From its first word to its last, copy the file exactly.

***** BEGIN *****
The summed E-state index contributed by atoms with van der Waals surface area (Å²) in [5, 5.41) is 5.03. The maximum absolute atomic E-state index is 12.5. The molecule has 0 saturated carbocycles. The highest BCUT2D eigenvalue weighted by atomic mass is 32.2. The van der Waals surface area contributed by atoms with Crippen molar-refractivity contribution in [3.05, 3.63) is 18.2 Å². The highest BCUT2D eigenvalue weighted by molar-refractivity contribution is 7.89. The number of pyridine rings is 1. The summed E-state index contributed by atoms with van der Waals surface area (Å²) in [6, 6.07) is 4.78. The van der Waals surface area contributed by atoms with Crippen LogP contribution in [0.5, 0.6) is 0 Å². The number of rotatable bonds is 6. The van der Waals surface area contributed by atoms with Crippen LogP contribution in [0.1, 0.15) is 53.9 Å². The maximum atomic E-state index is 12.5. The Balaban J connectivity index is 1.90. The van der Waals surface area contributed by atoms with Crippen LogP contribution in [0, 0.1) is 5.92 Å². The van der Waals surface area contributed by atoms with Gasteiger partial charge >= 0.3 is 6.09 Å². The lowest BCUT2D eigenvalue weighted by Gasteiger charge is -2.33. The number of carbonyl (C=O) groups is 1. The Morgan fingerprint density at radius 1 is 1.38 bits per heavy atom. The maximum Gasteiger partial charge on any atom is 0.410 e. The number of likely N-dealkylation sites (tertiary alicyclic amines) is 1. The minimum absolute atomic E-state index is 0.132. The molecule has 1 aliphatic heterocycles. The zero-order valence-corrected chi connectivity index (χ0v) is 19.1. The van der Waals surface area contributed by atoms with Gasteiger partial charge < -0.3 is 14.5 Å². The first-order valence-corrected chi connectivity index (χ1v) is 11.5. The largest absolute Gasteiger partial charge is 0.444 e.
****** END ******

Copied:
The summed E-state index contributed by atoms with van der Waals surface area (Å²) in [5, 5.41) is 5.03. The maximum absolute atomic E-state index is 12.5. The molecule has 0 saturated carbocycles. The highest BCUT2D eigenvalue weighted by atomic mass is 32.2. The van der Waals surface area contributed by atoms with Crippen molar-refractivity contribution in [3.05, 3.63) is 18.2 Å². The highest BCUT2D eigenvalue weighted by molar-refractivity contribution is 7.89. The number of pyridine rings is 1. The summed E-state index contributed by atoms with van der Waals surface area (Å²) in [6, 6.07) is 4.78. The van der Waals surface area contributed by atoms with Crippen LogP contribution in [0.5, 0.6) is 0 Å². The number of rotatable bonds is 6. The van der Waals surface area contributed by atoms with Crippen LogP contribution in [0.1, 0.15) is 53.9 Å². The maximum atomic E-state index is 12.5. The Balaban J connectivity index is 1.90. The van der Waals surface area contributed by atoms with Crippen LogP contribution in [0, 0.1) is 5.92 Å². The van der Waals surface area contributed by atoms with Gasteiger partial charge >= 0.3 is 6.09 Å². The lowest BCUT2D eigenvalue weighted by Gasteiger charge is -2.33. The number of carbonyl (C=O) groups is 1. The Morgan fingerprint density at radius 1 is 1.38 bits per heavy atom. The maximum Gasteiger partial charge on any atom is 0.410 e. The number of likely N-dealkylation sites (tertiary alicyclic amines) is 1. The minimum absolute atomic E-state index is 0.132. The molecule has 1 aliphatic heterocycles. The zero-order valence-corrected chi connectivity index (χ0v) is 19.1. The van der Waals surface area contributed by atoms with Gasteiger partial charge < -0.3 is 14.5 Å². The first-order valence-corrected chi connectivity index (χ1v) is 11.5. The largest absolute Gasteiger partial charge is 0.444 e.